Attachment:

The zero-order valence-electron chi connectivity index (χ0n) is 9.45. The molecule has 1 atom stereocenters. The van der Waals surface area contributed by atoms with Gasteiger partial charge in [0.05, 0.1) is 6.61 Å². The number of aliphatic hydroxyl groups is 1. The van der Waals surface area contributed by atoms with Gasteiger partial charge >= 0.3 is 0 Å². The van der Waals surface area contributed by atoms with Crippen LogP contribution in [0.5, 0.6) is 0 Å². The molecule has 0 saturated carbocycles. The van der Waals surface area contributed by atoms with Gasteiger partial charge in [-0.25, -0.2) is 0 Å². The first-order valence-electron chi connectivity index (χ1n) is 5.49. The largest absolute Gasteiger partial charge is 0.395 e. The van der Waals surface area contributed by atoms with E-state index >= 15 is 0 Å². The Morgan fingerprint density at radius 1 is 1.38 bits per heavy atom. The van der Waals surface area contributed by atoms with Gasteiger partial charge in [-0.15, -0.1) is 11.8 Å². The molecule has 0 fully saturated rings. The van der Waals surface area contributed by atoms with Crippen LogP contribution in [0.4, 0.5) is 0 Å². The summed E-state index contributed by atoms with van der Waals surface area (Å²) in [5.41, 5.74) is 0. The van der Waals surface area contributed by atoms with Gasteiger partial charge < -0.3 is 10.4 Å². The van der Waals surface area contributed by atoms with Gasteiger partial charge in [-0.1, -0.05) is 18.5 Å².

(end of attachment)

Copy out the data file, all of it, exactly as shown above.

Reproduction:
The zero-order valence-electron chi connectivity index (χ0n) is 9.45. The molecule has 1 atom stereocenters. The van der Waals surface area contributed by atoms with Gasteiger partial charge in [0.05, 0.1) is 6.61 Å². The number of aliphatic hydroxyl groups is 1. The van der Waals surface area contributed by atoms with Gasteiger partial charge >= 0.3 is 0 Å². The van der Waals surface area contributed by atoms with Crippen LogP contribution in [0.5, 0.6) is 0 Å². The molecule has 0 saturated carbocycles. The van der Waals surface area contributed by atoms with Gasteiger partial charge in [-0.25, -0.2) is 0 Å². The first-order valence-electron chi connectivity index (χ1n) is 5.49. The largest absolute Gasteiger partial charge is 0.395 e. The van der Waals surface area contributed by atoms with E-state index >= 15 is 0 Å². The Morgan fingerprint density at radius 1 is 1.38 bits per heavy atom. The van der Waals surface area contributed by atoms with Gasteiger partial charge in [-0.15, -0.1) is 11.8 Å². The molecule has 0 fully saturated rings. The van der Waals surface area contributed by atoms with Crippen LogP contribution in [0.4, 0.5) is 0 Å². The summed E-state index contributed by atoms with van der Waals surface area (Å²) in [5.41, 5.74) is 0. The van der Waals surface area contributed by atoms with Gasteiger partial charge < -0.3 is 10.4 Å². The van der Waals surface area contributed by atoms with Gasteiger partial charge in [-0.1, -0.05) is 18.5 Å².